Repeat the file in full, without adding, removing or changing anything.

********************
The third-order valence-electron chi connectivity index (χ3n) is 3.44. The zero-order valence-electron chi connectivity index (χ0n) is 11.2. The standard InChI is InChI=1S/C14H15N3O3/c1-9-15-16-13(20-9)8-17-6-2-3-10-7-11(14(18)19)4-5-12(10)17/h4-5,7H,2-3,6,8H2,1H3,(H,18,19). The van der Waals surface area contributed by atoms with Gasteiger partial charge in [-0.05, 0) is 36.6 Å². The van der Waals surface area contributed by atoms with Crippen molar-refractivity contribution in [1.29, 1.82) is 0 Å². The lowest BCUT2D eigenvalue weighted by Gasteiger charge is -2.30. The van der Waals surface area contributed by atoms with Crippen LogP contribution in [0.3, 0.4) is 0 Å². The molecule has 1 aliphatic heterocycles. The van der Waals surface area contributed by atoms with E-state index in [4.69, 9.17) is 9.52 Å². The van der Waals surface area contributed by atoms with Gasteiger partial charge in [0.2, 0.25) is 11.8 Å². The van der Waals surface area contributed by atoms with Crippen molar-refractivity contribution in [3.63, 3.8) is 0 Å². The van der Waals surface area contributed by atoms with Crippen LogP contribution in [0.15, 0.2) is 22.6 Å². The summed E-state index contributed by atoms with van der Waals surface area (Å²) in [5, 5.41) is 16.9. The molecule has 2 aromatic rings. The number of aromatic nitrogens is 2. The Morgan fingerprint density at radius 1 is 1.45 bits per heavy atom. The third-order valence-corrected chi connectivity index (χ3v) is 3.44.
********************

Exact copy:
The third-order valence-electron chi connectivity index (χ3n) is 3.44. The zero-order valence-electron chi connectivity index (χ0n) is 11.2. The standard InChI is InChI=1S/C14H15N3O3/c1-9-15-16-13(20-9)8-17-6-2-3-10-7-11(14(18)19)4-5-12(10)17/h4-5,7H,2-3,6,8H2,1H3,(H,18,19). The van der Waals surface area contributed by atoms with Gasteiger partial charge in [-0.05, 0) is 36.6 Å². The van der Waals surface area contributed by atoms with Crippen molar-refractivity contribution in [1.29, 1.82) is 0 Å². The lowest BCUT2D eigenvalue weighted by Gasteiger charge is -2.30. The van der Waals surface area contributed by atoms with Crippen LogP contribution in [0.3, 0.4) is 0 Å². The molecule has 1 aliphatic heterocycles. The van der Waals surface area contributed by atoms with E-state index in [4.69, 9.17) is 9.52 Å². The van der Waals surface area contributed by atoms with Gasteiger partial charge in [0.2, 0.25) is 11.8 Å². The van der Waals surface area contributed by atoms with Crippen molar-refractivity contribution in [3.63, 3.8) is 0 Å². The van der Waals surface area contributed by atoms with Crippen LogP contribution in [0.15, 0.2) is 22.6 Å². The summed E-state index contributed by atoms with van der Waals surface area (Å²) in [5, 5.41) is 16.9. The molecule has 2 aromatic rings. The number of aromatic nitrogens is 2. The Morgan fingerprint density at radius 1 is 1.45 bits per heavy atom. The third-order valence-corrected chi connectivity index (χ3v) is 3.44.